Two new malware families being distributed via exploit kits earlier this month: HydraCrypt and UmbreCrypt. After a quick analysis it turned out that both families are closely related to the CrypBoss ransomware family whose source code leaked onto PasteBin last year. While HydraCrypt and UmbreCrypt both change some of the implementation details in the encryption scheme, the original flaw that allowed emsisoft (entirely virtual company that create malware protection for people) to break CrypBoss last year allowed them to break both HydraCrypt and UmbreCrypt as well.
Unfortunately the changes made by the HydraCrypt and UmbreCrypt authors cause up to 15 bytes at the end of the file to be damaged irrecoverably. However, for most file formats the last trailing bytes are not crucial or can be repaired relatively easily by just opening and saving the files. For other file formats there may be dedicated repair and recovery tools available.
In order to determine the correct decryption key for your system, the decrypter will require some help from you. Look for any encrypted file on your system, where you have the original unencrypted version of the file as well. If you can’t find such pair of files, look for an encrypted PNG file and get any random PNG image from the internet. Select, and then drag and drop both the unencrypted and encrypted files at the same time onto the decrypter executable. If that sounds confusing, just take a look at this little animation:
The decrypter will then try to determine the encryption key for your system based on the two files you provided. This process can be rather time consuming and depending on your CPU and system can take up to several days.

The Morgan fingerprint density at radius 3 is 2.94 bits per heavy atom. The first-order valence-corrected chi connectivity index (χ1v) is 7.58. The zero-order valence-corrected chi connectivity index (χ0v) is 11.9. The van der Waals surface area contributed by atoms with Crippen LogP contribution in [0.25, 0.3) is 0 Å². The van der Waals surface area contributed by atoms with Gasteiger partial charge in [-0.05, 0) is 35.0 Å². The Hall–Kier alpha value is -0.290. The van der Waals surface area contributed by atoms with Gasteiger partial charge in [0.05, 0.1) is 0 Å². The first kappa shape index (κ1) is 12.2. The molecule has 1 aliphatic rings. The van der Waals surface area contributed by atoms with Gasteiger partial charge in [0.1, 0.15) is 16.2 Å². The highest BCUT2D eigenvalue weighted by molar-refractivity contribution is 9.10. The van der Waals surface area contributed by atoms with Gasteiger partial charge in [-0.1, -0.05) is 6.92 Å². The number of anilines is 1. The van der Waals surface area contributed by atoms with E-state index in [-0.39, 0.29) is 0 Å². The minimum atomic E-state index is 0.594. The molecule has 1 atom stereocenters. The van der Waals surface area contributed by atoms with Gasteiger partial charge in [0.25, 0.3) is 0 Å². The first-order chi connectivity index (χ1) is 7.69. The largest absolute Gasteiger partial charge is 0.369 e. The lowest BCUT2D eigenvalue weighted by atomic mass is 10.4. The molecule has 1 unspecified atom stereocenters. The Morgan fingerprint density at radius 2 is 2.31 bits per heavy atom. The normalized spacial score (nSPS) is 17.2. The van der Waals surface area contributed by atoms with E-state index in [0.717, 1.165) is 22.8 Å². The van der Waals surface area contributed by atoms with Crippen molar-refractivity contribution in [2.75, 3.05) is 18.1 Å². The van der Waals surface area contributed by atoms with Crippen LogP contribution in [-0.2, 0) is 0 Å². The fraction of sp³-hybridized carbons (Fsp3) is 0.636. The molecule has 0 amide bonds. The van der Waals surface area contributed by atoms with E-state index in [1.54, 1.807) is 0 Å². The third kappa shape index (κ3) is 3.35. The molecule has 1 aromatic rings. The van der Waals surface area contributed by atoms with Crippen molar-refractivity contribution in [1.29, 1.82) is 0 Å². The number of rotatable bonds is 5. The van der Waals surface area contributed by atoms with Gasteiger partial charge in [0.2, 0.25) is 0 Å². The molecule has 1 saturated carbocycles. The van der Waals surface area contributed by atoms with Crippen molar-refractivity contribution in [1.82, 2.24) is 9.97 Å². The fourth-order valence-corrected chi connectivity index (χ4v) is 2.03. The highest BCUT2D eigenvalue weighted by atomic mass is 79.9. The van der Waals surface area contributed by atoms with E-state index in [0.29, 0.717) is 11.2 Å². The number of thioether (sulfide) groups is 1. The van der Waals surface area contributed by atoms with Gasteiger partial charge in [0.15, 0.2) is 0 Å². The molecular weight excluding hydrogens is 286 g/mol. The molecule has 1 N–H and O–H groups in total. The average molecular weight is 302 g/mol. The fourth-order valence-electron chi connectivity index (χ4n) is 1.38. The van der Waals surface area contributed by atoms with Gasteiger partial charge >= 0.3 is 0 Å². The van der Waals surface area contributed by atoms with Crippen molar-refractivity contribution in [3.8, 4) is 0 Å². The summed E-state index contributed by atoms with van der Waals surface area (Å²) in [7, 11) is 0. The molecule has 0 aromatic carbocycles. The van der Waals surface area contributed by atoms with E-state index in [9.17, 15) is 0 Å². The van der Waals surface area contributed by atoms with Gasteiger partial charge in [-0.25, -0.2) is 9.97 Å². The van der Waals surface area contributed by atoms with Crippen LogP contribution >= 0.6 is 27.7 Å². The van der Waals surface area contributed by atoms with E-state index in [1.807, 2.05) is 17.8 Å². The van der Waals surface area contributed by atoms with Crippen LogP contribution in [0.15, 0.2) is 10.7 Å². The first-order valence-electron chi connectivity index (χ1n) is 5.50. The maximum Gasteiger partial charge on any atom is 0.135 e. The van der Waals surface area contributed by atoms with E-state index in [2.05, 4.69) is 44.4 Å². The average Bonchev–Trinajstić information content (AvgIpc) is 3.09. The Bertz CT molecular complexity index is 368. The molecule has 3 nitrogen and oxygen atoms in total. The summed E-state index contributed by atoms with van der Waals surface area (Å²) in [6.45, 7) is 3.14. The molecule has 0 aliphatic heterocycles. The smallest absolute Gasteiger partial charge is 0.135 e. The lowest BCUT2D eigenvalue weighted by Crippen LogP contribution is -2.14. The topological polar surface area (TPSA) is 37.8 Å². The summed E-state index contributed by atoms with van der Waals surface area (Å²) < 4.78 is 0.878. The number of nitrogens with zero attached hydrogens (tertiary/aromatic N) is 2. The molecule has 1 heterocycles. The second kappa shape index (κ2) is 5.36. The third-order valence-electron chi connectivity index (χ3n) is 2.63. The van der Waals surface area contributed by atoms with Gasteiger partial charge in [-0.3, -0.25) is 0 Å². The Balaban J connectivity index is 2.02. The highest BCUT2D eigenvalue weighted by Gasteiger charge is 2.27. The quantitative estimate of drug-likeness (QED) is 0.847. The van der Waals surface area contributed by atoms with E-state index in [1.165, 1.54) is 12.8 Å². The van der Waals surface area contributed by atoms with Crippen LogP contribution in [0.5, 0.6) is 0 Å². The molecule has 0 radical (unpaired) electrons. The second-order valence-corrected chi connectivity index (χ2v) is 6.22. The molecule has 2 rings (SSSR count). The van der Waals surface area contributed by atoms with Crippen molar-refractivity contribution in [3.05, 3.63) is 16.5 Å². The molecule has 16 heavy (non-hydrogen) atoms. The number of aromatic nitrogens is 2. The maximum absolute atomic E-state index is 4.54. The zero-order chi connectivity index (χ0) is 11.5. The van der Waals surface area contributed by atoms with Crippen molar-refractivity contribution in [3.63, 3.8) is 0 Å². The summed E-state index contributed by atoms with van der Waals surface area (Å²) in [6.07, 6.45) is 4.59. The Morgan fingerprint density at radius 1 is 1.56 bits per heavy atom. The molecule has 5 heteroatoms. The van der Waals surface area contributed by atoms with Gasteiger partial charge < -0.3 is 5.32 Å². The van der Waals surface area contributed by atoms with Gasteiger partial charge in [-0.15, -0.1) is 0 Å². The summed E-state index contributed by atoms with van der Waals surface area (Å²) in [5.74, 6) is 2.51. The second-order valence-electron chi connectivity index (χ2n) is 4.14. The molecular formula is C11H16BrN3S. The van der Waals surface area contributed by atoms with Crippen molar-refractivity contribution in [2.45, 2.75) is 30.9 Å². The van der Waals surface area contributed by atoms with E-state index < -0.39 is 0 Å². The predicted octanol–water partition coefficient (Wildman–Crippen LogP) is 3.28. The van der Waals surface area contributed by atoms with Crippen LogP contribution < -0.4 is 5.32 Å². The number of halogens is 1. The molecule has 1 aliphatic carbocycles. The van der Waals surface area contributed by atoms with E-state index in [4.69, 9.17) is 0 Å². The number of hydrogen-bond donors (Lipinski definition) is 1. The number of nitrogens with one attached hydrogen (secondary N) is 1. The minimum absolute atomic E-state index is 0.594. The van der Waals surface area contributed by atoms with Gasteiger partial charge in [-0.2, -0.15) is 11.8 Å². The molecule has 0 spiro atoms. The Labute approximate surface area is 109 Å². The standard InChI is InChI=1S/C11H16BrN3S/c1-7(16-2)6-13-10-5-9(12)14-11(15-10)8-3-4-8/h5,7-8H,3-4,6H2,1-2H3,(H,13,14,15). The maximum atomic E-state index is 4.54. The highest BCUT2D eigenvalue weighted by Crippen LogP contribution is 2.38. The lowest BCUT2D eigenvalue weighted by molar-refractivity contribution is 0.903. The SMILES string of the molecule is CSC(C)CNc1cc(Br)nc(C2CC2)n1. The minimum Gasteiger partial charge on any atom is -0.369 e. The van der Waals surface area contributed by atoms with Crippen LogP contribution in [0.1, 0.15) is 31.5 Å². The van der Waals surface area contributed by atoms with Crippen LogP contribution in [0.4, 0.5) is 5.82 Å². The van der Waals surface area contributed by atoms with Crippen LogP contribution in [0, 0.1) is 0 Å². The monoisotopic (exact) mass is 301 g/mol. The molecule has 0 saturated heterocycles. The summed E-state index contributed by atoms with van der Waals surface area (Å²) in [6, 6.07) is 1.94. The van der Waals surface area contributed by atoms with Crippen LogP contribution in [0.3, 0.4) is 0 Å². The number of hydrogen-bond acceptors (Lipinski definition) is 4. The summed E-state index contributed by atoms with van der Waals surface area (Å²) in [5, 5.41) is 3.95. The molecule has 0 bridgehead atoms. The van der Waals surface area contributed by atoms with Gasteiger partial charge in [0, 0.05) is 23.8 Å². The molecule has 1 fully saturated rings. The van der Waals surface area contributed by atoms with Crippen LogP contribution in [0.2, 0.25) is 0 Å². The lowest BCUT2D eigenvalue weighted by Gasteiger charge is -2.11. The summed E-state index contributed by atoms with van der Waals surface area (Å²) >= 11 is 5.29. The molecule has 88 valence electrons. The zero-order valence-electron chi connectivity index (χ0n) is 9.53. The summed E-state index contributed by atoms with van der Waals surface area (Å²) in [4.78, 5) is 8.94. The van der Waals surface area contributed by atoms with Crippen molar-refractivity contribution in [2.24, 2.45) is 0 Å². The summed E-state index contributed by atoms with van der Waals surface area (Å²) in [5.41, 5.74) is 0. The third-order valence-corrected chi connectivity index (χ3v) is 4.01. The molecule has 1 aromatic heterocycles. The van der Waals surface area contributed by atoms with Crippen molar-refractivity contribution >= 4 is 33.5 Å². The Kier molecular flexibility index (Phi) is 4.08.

Once the decryption key was determined, you will get a message like this:
Just click OK and the decrypter will start up as normal. If you get an error message instead, please make sure you drag and dropped the correct files. If you did, you may have either been targeted by a completely different malware family or by a new variant that this decrypter doesn’t support yet.
All folders you add to the folder list will be decrypted recursively, which means files located in the sub-folders of the selected folder will be decrypted as well.
In any case emsisoft team suggest trying to run the decrypter on a limited number of files first and manually check that those files were decrypted properly before you move to decrypt large number of files. This makes sure the decrypter figured out the correct key and may save you a lot of time in the long run in case it turns out the malware author changed the encryption algorithm in a later variant that the decrypter doesn’t support.
The malware unfortunately does not leave any information about the original file behind. That means the decrypter can’t be sure that the result of the decryption is correct. For that reason, the decrypter will not delete the encrypted files on your system just to be sure. That also means, that you need to make sure your disks have enough space before you start the decryption. If you are low on disk space and you have no way of making room either, the decrypter also has an option to delete the encrypted version of the file after it has been decrypted. We strongly discourage anyone from using that option though.